Carpal Tunnel Anatomy

The carpal tunnel is a narrow passageway located in the wrist that is formed by the bones of the wrist and a ligament that stretches across the wrist. The carpal tunnel is an important area because it contains the median nerve, as well as several tendons that are responsible for controlling movement in the fingers.

Here are the key structures in and around the carpal tunnel:

  1. Carpal bones: There are eight carpal bones located in the wrist that surround the carpal tunnel. These bones are arranged in two rows and are connected by ligaments.
  2. Transverse carpal ligament: This ligament stretches across the wrist, forming the roof of the carpal tunnel.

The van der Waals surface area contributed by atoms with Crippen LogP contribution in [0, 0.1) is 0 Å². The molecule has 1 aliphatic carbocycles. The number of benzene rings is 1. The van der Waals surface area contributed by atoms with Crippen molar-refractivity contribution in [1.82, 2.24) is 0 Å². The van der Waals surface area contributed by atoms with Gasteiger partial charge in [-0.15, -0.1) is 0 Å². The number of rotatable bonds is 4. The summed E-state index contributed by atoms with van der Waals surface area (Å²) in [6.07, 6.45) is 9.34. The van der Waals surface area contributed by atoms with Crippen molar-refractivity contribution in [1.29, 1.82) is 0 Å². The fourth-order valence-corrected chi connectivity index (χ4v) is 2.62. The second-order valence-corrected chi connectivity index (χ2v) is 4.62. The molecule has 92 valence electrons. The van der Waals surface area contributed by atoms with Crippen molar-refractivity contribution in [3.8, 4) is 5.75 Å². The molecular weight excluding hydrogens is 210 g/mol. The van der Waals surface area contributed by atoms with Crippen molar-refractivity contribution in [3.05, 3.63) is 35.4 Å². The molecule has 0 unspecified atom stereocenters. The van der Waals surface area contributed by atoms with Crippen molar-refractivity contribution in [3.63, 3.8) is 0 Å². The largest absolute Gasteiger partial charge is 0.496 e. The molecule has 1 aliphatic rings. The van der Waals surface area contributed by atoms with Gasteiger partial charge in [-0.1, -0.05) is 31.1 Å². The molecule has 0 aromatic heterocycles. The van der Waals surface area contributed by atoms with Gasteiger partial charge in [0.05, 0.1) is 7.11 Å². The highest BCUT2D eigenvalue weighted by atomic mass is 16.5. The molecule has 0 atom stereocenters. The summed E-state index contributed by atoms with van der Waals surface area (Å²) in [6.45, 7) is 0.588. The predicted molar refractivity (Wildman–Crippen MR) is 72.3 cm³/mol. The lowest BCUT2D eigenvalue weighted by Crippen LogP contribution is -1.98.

3. Median nerve: The median nerve is a large nerve that runs from the forearm into the hand. It travels through the carpal tunnel and provides sensation to the thumb, index finger, middle finger, and part of the ring finger. The median nerve also controls movement in some of the muscles in the hand.
  4. Flexor tendons: Several tendons that are responsible for controlling movement in the fingers also pass through the carpal tunnel. These tendons are connected to muscles in the forearm and allow us to flex our fingers.
  5. Ulnar nerve: The ulnar nerve is another large nerve that runs down the arm and into the hand. Although the ulnar nerve does not pass through the carpal tunnel, it can be affected by carpal tunnel syndrome in some cases.

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